It’s Time for New Jersey to Rebalance the Economic-Development Scales

 Ten Key Reforms Would Start to Tame Out-of-Control Corporate Tax Breaks

To read a PDF version of this report, click here.


Because of legislative changes made in 2013, New Jersey’s surge in corporate tax subsidies has risen to unprecedented levels, further cramping New Jersey’s ability to invest in schools, transportation and other areas known to be greater drivers of job creation.

This policy shift comes with an enormous financial reward to very few corporations and an enormous cost to Garden State taxpayers. But it doesn’t have to be this way. In fact, 10 key reforms – from forcing policymakers to actually pay for the tax breaks that happen on their watch to reducing the focus on retaining jobs that are already in New Jersey – could help rebalance the scales and ensure a more responsible approach to economic development in the Garden State.

An Unproven Strategy With Poor Results

Taxes play a minor part in business location decisions, and tax breaks – unlike investments in public assets like transportation or higher education – are not proven to grow a state’s economy.

It’s no mystery why that’s the case, considering that state and local taxes make up less than 5 percent of the cost of doing business.[1] In other words, while most large companies will gladly take a tax break, few will move to a location solely because of it. Other factors – like proximity to markets, a well-educated workforce and safe communities with high-quality schools and access to transportation – are far more important, according to surveys of executives from large corporations.[2]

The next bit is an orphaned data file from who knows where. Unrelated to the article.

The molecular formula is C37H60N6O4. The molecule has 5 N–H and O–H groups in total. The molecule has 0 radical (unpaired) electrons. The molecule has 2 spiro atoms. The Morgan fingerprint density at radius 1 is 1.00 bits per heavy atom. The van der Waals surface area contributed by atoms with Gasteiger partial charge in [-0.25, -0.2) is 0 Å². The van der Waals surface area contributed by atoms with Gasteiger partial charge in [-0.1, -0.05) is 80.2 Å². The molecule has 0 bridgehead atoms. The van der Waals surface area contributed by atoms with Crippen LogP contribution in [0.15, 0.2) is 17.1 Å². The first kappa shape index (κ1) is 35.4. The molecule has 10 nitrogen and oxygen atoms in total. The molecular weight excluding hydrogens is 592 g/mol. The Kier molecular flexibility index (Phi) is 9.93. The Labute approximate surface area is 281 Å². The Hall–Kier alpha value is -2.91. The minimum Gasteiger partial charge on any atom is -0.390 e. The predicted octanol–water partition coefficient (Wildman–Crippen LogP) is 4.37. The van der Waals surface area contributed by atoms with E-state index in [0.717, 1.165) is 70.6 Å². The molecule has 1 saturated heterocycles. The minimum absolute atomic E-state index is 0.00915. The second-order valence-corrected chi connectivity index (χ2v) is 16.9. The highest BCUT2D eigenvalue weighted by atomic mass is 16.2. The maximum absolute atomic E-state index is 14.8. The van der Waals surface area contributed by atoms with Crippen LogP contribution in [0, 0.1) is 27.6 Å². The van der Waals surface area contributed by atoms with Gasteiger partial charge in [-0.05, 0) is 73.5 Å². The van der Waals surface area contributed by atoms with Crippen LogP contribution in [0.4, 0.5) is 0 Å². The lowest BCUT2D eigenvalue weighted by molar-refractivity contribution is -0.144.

Yet despite the fact that “economic activity is fairly unresponsive to changes in taxes,” as the Urban Institute notes, tax subsidies’ allure “can be overwhelming because they usually have a higher short-term political return than longer-term policies” and because of the fear of losing a major company to another state.[3] Researchers call this the “ribbon-cutting effect” – the unmistakable desire of political leaders to look like they are working hard to create jobs and grow the economy.

And most small businesses – particularly Main Street firms that form the bedrock of communities across the state – don’t benefit from subsidies at all. In fact, just 15 percent of small business owners have even accessed them, according to one recent survey. Not surprisingly, a third of respondents in that same survey said they have “little knowledge or experience” of or with these tax breaks, another 30 percent said these subsidies do “little for small businesses” and just 17 percent said they were “essential for job creation and economic growth.”[4]